OSFI Looks To Tighten Mortgage Underwriting Rules, Opens Public Consultation

The Office of the Superintendent of Financial Institutions (OSFI) launched a public consultation of Guideline B-20 on Residential Mortgage Underwriting Practices and Procedures on Thursday. The consultative document outlines addendum proposals to the current guidelines to mitigate mortgage lending risks.

“Mortgage lending risks, particularly related to debt serviceability, have increased considerably since the onset of the pandemic. These heightened near-term risks underscore the need to consider complementary measures to mitigate them,” the agency said in a statement.

Earlier in September 2022, OSFI already announced that it will not ease the underwriting standards in Guideline B-20 after many Canadians called for loosening the procedures in response to the ballooning mortgage prices caused by the recent hikes in interest rates. The latter contributed to a drop in home sales, with Mattamy Homes–one of Canada’s biggest builders–reportedly closing down some of its sales centers.

READ: OSFI On Easing Mortgage Underwriting Standards: “We Will Not Do That”

Among the proposed changes in the guidelines is recalibrating the debt serviceability measures, ensuring moving forward that borrowers would be able to pay their mortgages amid the turbulent macroeconomic environment.

The current prevailing minimum qualifying rate (MQR), designed to test a borrower’s ability to service debt, helped “mitigate the risks that borrowers may face from future increases in mortgage rates, decreases in income, or unexpected increases in other expenses.” This proved to be useful since early 2021 after mortgage rates have risen materially from the historic low levels experienced at the onset of the COVID-19 pandemic.

But the agency argued that additional measures may be needed to mitigate mortgage lending risks.

“However, FRFI [federally regulated financial institution] lenders still face increased risks,” the office said. “Mortgage interest rates are at their highest in over a decade. Borrowers are facing record levels of indebtedness.”

OSFI wants to look into debt serviceability measures like loan-to-income (LTI) and debt-to-income (DTI), particularly in having a “clear and consistent definition of ‘income’, and a set LTI high threshold and volume limit for the industry.” The office proposes a high LTI threshold of 4.5, with a 25% quarterly volume limit on originations that exceed this threshold.

Although particular LTI or DTI limitations for FRFIs have not been legislated, an LTI of 4.5 or greater is typically regarded as “high,” and in the past, OSFI has utilized a 3.5 LTI threshold in its industry monitoring activities.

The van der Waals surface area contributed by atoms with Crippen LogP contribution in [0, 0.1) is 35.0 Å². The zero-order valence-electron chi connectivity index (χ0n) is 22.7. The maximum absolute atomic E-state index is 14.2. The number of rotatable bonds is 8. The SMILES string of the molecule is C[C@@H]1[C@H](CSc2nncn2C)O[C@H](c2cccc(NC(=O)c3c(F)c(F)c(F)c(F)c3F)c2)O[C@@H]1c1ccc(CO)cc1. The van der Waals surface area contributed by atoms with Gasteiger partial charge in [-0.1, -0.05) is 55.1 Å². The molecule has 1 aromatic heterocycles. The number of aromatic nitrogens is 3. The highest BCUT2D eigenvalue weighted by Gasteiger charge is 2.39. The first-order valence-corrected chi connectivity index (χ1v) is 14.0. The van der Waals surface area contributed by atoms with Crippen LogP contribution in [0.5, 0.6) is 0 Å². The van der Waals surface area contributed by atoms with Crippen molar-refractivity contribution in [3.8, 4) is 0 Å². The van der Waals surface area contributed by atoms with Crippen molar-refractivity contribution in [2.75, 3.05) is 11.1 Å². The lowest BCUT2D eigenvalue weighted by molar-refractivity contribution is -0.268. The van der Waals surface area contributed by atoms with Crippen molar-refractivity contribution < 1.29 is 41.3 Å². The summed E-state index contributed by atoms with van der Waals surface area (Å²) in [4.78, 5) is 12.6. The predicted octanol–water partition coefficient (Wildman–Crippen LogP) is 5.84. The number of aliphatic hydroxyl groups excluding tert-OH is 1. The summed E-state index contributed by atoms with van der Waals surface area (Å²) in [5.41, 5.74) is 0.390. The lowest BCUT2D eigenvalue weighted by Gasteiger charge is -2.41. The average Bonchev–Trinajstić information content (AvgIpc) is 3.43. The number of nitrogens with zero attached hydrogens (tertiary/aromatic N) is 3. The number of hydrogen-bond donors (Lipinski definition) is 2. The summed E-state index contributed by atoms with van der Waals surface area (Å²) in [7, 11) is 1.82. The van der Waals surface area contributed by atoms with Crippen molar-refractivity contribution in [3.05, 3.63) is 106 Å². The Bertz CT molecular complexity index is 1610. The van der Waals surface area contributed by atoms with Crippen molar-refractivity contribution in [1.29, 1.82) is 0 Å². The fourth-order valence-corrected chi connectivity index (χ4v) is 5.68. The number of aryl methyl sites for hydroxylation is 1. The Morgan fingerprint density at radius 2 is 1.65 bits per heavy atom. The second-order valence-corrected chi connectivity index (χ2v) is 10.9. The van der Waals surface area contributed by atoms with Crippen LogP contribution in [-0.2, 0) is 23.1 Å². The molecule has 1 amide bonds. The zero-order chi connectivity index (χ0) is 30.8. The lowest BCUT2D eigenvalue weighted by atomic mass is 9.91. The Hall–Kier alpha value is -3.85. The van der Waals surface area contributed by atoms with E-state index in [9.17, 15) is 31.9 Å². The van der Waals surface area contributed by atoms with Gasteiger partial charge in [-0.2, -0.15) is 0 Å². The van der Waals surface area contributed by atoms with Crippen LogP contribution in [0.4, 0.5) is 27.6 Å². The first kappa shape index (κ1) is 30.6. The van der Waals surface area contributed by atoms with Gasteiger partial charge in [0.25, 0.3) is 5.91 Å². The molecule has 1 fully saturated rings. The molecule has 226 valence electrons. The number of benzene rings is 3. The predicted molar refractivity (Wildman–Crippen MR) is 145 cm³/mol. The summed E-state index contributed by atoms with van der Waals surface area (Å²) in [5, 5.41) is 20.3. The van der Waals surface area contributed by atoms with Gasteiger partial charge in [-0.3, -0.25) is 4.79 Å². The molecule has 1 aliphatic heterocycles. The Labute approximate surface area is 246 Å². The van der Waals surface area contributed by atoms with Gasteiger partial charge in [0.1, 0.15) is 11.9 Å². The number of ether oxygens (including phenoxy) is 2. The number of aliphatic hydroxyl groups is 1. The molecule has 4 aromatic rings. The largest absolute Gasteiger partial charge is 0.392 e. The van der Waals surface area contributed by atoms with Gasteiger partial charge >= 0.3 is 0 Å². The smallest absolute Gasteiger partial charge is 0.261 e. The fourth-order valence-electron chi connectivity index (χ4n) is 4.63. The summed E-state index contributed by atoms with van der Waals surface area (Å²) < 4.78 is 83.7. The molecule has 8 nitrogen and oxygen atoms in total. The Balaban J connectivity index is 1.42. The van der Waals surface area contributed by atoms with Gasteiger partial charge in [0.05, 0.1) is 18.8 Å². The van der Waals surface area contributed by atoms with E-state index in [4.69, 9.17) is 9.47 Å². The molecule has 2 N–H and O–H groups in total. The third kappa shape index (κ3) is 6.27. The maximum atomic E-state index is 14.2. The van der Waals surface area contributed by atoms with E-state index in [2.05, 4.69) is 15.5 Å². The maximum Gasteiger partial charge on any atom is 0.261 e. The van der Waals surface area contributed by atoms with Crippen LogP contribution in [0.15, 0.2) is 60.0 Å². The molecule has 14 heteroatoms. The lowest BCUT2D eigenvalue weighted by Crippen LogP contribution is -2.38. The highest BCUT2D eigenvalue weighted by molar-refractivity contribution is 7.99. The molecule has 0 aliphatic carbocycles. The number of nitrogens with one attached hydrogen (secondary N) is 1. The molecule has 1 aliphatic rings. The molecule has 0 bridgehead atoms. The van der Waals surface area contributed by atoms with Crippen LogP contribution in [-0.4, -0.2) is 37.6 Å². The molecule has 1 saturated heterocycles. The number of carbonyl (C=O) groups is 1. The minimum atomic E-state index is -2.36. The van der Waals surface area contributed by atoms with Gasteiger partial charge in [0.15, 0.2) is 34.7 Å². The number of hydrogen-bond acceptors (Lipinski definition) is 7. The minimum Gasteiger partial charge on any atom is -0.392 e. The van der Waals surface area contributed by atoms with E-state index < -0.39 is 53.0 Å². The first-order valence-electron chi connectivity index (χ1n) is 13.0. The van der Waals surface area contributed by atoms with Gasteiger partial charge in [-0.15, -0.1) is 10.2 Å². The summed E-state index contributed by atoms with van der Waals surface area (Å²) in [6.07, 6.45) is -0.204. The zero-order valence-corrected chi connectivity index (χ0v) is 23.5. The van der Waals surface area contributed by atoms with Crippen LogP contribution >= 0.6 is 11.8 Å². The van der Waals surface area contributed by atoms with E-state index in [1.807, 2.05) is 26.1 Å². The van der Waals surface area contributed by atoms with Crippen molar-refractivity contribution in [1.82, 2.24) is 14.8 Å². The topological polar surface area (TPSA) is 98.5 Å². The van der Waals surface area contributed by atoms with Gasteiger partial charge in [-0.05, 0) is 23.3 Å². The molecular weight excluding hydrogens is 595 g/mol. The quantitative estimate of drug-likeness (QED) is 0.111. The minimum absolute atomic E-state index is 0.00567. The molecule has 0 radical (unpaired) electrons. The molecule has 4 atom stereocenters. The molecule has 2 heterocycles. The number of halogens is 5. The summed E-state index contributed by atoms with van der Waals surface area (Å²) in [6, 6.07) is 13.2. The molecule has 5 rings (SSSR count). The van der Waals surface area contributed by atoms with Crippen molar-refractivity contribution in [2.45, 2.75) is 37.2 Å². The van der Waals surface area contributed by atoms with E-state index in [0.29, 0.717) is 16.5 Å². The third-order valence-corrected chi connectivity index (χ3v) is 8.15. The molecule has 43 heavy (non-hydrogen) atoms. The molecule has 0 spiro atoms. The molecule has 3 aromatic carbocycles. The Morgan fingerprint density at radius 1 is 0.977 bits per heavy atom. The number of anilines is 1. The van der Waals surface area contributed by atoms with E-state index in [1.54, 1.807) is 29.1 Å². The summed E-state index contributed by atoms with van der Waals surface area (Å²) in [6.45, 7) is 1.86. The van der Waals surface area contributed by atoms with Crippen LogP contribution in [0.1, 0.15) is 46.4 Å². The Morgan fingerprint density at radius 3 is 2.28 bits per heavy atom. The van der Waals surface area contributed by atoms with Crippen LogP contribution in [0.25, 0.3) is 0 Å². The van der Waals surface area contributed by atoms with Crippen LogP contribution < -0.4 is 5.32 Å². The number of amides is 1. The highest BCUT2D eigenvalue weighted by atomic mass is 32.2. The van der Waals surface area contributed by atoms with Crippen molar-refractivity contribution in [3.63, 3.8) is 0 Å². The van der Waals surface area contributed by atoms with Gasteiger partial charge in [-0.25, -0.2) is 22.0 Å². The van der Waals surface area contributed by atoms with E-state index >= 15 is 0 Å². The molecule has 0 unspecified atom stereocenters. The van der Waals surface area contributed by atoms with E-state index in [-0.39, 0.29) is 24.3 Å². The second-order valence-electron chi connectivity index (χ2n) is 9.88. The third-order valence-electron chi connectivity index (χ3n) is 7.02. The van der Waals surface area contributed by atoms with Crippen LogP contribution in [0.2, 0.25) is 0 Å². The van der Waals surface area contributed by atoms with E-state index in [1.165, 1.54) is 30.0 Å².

The office added that high LTI lending is not distributed evenly among FRFI lenders, and smaller and medium-sized lenders have a higher proportion of high LTI loans in their portfolios.

While debt service coverage ratios such as gross debt service (GDS) and total debt service (TDS) are already commonly used, the office believes this could be strengthened “by introducing a lender-level volume restriction on loans.”

OSFI is considering the current definition for these ratios, including adopting the measures currently used for insured mortgages. It is also scrutinizing capping appropriate GDS and TDS thresholds for uninsured mortgages, as well as setting an explicit amortization limit.

Further, the current minimum affordability test is being argued to be not risk-sensitive enough. Some loan options, such as variable rate mortgages or shorter-term mortgages, can pose a higher payment and renewal risk. As a result, a greater affordability test on such mortgages may better respond to underlying risk. Loans with fixed rates and longer terms, on the other hand, may pose less risk.

Therefore, OSFI is exploring options to have more risk-sensitive tests of affordability, which includes “creating an explicit principles-based expectation” to encourage FRFIs to different MQRs, in addition to the current MQR set in regulation. The office is also looking into applying MQR to a borrower’s total debt service.

Some users on twitter are thinking the OSFI’s move is reactionary and too little too late.

Stakeholders that intend to submit comments should do so via email before the consultation closes on April 14, 2023, the agency noted.

Information for this briefing was found via OSFI and the sources mentioned. The author has no securities or affiliations related to this organization. Not a recommendation to buy or sell. Always do additional research and consult a professional before purchasing a security. The author holds no licenses.

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